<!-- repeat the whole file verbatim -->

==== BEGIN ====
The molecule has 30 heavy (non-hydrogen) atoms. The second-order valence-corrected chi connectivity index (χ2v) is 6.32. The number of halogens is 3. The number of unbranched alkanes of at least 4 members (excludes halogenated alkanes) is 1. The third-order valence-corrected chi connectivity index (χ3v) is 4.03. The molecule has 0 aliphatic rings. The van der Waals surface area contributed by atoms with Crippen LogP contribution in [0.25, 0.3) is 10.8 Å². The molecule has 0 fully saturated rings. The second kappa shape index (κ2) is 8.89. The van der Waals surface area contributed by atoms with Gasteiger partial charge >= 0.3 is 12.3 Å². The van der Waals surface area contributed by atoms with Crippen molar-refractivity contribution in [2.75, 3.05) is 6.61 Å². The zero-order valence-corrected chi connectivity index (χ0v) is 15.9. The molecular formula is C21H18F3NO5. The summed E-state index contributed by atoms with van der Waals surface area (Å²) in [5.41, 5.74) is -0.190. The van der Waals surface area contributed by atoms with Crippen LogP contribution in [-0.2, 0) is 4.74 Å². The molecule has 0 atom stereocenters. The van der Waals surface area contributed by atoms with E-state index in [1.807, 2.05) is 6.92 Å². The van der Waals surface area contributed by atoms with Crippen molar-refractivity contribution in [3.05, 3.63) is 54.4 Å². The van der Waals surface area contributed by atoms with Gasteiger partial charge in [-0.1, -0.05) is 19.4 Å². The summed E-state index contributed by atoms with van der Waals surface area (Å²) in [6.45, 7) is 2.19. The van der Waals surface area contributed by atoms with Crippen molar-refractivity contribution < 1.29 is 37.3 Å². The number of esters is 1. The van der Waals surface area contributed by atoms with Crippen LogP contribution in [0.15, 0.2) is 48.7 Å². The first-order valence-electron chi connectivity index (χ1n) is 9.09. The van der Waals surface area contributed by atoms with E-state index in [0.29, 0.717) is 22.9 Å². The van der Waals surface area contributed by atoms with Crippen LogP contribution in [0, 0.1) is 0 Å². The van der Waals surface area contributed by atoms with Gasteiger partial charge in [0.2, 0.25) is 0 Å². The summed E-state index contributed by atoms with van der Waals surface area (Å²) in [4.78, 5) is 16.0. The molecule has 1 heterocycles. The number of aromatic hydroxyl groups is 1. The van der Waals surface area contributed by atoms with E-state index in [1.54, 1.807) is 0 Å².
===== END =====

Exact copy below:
The molecule has 30 heavy (non-hydrogen) atoms. The second-order valence-corrected chi connectivity index (χ2v) is 6.32. The number of halogens is 3. The number of unbranched alkanes of at least 4 members (excludes halogenated alkanes) is 1. The third-order valence-corrected chi connectivity index (χ3v) is 4.03. The molecule has 0 aliphatic rings. The van der Waals surface area contributed by atoms with Crippen LogP contribution in [0.25, 0.3) is 10.8 Å². The molecule has 0 fully saturated rings. The second kappa shape index (κ2) is 8.89. The van der Waals surface area contributed by atoms with Gasteiger partial charge >= 0.3 is 12.3 Å². The van der Waals surface area contributed by atoms with Crippen molar-refractivity contribution in [2.75, 3.05) is 6.61 Å². The zero-order valence-corrected chi connectivity index (χ0v) is 15.9. The molecular formula is C21H18F3NO5. The summed E-state index contributed by atoms with van der Waals surface area (Å²) in [5.41, 5.74) is -0.190. The van der Waals surface area contributed by atoms with Crippen LogP contribution in [-0.2, 0) is 4.74 Å². The molecule has 0 atom stereocenters. The van der Waals surface area contributed by atoms with E-state index in [1.807, 2.05) is 6.92 Å². The van der Waals surface area contributed by atoms with Crippen molar-refractivity contribution in [3.05, 3.63) is 54.4 Å². The van der Waals surface area contributed by atoms with Gasteiger partial charge in [-0.1, -0.05) is 19.4 Å². The summed E-state index contributed by atoms with van der Waals surface area (Å²) in [6.45, 7) is 2.19. The van der Waals surface area contributed by atoms with Crippen molar-refractivity contribution < 1.29 is 37.3 Å². The number of esters is 1. The van der Waals surface area contributed by atoms with Crippen LogP contribution in [0.15, 0.2) is 48.7 Å². The first-order valence-electron chi connectivity index (χ1n) is 9.09. The van der Waals surface area contributed by atoms with E-state index in [0.29, 0.717) is 22.9 Å². The van der Waals surface area contributed by atoms with Crippen LogP contribution in [0, 0.1) is 0 Å². The van der Waals surface area contributed by atoms with Gasteiger partial charge in [0.2, 0.25) is 0 Å². The summed E-state index contributed by atoms with van der Waals surface area (Å²) in [4.78, 5) is 16.0. The molecule has 1 heterocycles. The number of aromatic hydroxyl groups is 1. The van der Waals surface area contributed by atoms with E-state index in [1.54, 1.807) is 0 Å².